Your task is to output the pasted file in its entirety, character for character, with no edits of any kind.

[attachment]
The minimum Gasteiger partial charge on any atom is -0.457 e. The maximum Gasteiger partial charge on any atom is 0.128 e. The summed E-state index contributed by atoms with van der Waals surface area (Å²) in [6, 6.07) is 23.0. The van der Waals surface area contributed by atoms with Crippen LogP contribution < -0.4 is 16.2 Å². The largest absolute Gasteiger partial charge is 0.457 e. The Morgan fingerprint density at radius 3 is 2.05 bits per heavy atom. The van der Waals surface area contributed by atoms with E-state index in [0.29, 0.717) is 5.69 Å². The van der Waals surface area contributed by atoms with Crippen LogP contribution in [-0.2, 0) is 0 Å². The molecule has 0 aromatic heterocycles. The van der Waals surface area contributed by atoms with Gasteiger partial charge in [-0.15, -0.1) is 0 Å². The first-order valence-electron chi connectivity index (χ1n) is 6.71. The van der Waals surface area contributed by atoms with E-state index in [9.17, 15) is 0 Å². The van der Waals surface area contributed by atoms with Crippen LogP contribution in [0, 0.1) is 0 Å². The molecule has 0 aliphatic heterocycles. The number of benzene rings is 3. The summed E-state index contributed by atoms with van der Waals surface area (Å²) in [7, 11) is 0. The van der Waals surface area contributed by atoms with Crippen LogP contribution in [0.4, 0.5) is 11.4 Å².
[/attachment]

The minimum Gasteiger partial charge on any atom is -0.457 e. The maximum Gasteiger partial charge on any atom is 0.128 e. The summed E-state index contributed by atoms with van der Waals surface area (Å²) in [6, 6.07) is 23.0. The van der Waals surface area contributed by atoms with Crippen LogP contribution < -0.4 is 16.2 Å². The largest absolute Gasteiger partial charge is 0.457 e. The Morgan fingerprint density at radius 3 is 2.05 bits per heavy atom. The van der Waals surface area contributed by atoms with E-state index in [0.29, 0.717) is 5.69 Å². The van der Waals surface area contributed by atoms with Crippen LogP contribution in [-0.2, 0) is 0 Å². The molecule has 0 aromatic heterocycles. The van der Waals surface area contributed by atoms with Gasteiger partial charge in [-0.15, -0.1) is 0 Å². The first-order valence-electron chi connectivity index (χ1n) is 6.71. The van der Waals surface area contributed by atoms with E-state index in [9.17, 15) is 0 Å². The van der Waals surface area contributed by atoms with Crippen LogP contribution in [0, 0.1) is 0 Å². The molecule has 0 aliphatic heterocycles. The number of benzene rings is 3. The summed E-state index contributed by atoms with van der Waals surface area (Å²) in [7, 11) is 0. The van der Waals surface area contributed by atoms with Crippen LogP contribution in [0.4, 0.5) is 11.4 Å².